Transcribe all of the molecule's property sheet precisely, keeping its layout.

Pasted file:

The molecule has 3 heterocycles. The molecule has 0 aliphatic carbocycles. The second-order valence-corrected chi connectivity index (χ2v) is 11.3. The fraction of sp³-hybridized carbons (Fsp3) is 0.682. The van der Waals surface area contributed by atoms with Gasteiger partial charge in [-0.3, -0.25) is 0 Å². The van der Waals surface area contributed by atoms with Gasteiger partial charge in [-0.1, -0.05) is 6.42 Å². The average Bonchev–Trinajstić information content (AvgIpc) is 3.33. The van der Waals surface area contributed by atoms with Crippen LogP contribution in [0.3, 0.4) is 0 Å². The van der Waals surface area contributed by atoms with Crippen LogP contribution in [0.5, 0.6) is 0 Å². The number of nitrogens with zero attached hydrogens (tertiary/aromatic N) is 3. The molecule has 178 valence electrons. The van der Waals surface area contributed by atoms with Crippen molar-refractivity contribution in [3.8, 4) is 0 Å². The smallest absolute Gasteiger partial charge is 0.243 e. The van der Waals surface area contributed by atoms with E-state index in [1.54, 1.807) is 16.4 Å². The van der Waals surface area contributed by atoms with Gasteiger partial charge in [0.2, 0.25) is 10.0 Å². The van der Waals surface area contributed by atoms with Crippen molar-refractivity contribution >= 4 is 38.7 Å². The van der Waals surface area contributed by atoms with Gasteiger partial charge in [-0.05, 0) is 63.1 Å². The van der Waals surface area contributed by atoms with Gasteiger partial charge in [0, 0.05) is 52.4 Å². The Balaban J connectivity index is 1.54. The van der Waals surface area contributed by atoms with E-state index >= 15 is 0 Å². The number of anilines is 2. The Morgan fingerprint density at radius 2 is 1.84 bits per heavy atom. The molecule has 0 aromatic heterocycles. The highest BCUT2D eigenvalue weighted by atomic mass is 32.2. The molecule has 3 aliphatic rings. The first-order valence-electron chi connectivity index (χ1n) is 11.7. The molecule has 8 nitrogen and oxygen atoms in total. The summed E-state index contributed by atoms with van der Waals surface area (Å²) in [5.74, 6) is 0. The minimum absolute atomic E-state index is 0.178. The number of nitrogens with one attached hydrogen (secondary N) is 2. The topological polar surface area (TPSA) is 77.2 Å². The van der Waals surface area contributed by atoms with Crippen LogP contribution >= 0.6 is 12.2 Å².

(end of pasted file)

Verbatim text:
The molecule has 3 heterocycles. The molecule has 0 aliphatic carbocycles. The second-order valence-corrected chi connectivity index (χ2v) is 11.3. The fraction of sp³-hybridized carbons (Fsp3) is 0.682. The van der Waals surface area contributed by atoms with Gasteiger partial charge in [-0.3, -0.25) is 0 Å². The van der Waals surface area contributed by atoms with Gasteiger partial charge in [-0.1, -0.05) is 6.42 Å². The average Bonchev–Trinajstić information content (AvgIpc) is 3.33. The van der Waals surface area contributed by atoms with Crippen LogP contribution in [0.3, 0.4) is 0 Å². The van der Waals surface area contributed by atoms with Crippen LogP contribution in [0.5, 0.6) is 0 Å². The number of nitrogens with zero attached hydrogens (tertiary/aromatic N) is 3. The molecule has 178 valence electrons. The van der Waals surface area contributed by atoms with Crippen molar-refractivity contribution in [3.8, 4) is 0 Å². The smallest absolute Gasteiger partial charge is 0.243 e. The van der Waals surface area contributed by atoms with E-state index in [1.54, 1.807) is 16.4 Å². The van der Waals surface area contributed by atoms with Gasteiger partial charge in [0.2, 0.25) is 10.0 Å². The van der Waals surface area contributed by atoms with Crippen molar-refractivity contribution >= 4 is 38.7 Å². The van der Waals surface area contributed by atoms with Gasteiger partial charge in [-0.05, 0) is 63.1 Å². The van der Waals surface area contributed by atoms with Gasteiger partial charge in [0, 0.05) is 52.4 Å². The Balaban J connectivity index is 1.54. The van der Waals surface area contributed by atoms with E-state index >= 15 is 0 Å². The number of anilines is 2. The Morgan fingerprint density at radius 2 is 1.84 bits per heavy atom. The molecule has 0 aromatic heterocycles. The highest BCUT2D eigenvalue weighted by atomic mass is 32.2. The molecule has 3 aliphatic rings. The first-order valence-electron chi connectivity index (χ1n) is 11.7. The molecule has 8 nitrogen and oxygen atoms in total. The summed E-state index contributed by atoms with van der Waals surface area (Å²) in [5.74, 6) is 0. The minimum absolute atomic E-state index is 0.178. The number of nitrogens with one attached hydrogen (secondary N) is 2. The topological polar surface area (TPSA) is 77.2 Å². The van der Waals surface area contributed by atoms with Crippen LogP contribution >= 0.6 is 12.2 Å².